In the eighteenth century when Europeans and North Americans noticed they could take the same skills that were revealing the secrets of the natural world to the workings of the mind and heart and even to their religions.
Study after study tells us that Americans are leaving religion in droves, with the number of spiritual but not religious increasing dramatically. Though some of these predictions may be an over-dramatization, significant changes in organized religion are inevitable and necessary.
This dream manifests as a spiritual center, this place, this community, where we can look deep into our hearts, and from which, renewed and inspired, we can act in this world with more skill and grace than would otherwise be possible.
People appear to have all the old needs for some sense of certainty, for some sense of direction, but increasingly find the old ways unhelpful, or even harmful. We are at a time of crisis. And, as people sometimes notice at such moments, we are also at a time of opportunity.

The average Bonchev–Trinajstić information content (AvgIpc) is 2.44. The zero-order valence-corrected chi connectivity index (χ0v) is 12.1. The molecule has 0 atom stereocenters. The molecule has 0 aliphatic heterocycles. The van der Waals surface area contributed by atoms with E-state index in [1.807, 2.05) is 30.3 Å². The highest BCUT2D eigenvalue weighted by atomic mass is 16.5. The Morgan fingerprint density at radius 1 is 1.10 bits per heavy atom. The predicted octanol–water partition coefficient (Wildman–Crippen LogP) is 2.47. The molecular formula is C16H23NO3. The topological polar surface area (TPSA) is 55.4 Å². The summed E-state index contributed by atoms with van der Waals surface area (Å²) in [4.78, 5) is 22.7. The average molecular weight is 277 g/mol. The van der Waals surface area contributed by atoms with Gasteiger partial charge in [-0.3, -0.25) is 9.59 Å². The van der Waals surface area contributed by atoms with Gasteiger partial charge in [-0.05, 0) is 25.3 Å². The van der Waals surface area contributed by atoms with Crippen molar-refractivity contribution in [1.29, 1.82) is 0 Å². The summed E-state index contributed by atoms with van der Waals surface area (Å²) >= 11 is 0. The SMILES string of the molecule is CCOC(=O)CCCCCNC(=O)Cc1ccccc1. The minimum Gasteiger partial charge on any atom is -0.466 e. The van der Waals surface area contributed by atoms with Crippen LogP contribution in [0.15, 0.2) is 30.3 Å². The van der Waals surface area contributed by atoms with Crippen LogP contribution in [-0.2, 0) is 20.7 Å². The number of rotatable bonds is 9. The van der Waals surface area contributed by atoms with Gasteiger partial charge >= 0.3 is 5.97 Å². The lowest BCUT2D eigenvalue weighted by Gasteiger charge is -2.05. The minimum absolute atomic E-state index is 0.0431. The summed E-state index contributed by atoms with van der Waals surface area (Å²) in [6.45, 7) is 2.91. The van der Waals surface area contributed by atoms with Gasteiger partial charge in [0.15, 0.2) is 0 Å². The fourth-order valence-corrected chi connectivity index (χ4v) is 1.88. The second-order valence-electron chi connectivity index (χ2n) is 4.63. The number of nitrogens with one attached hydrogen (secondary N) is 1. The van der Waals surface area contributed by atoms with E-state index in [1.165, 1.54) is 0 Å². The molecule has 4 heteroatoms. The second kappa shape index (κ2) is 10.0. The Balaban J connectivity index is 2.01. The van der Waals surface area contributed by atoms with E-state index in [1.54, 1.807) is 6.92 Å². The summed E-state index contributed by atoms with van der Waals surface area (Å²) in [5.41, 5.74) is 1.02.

As the president of the Unitarian Universalist Association and a man of faith, I knew it was my obligation to stand in opposition to this draconian legislation that harms immigrants and people of color, tears apart families and destroys the peace of mind within American communities.
Americans are disenchanted with liberal religion because they crave religious passion and because they are disenchanted with religious institutions and leaders who are seem genuinely afraid of religious feeling.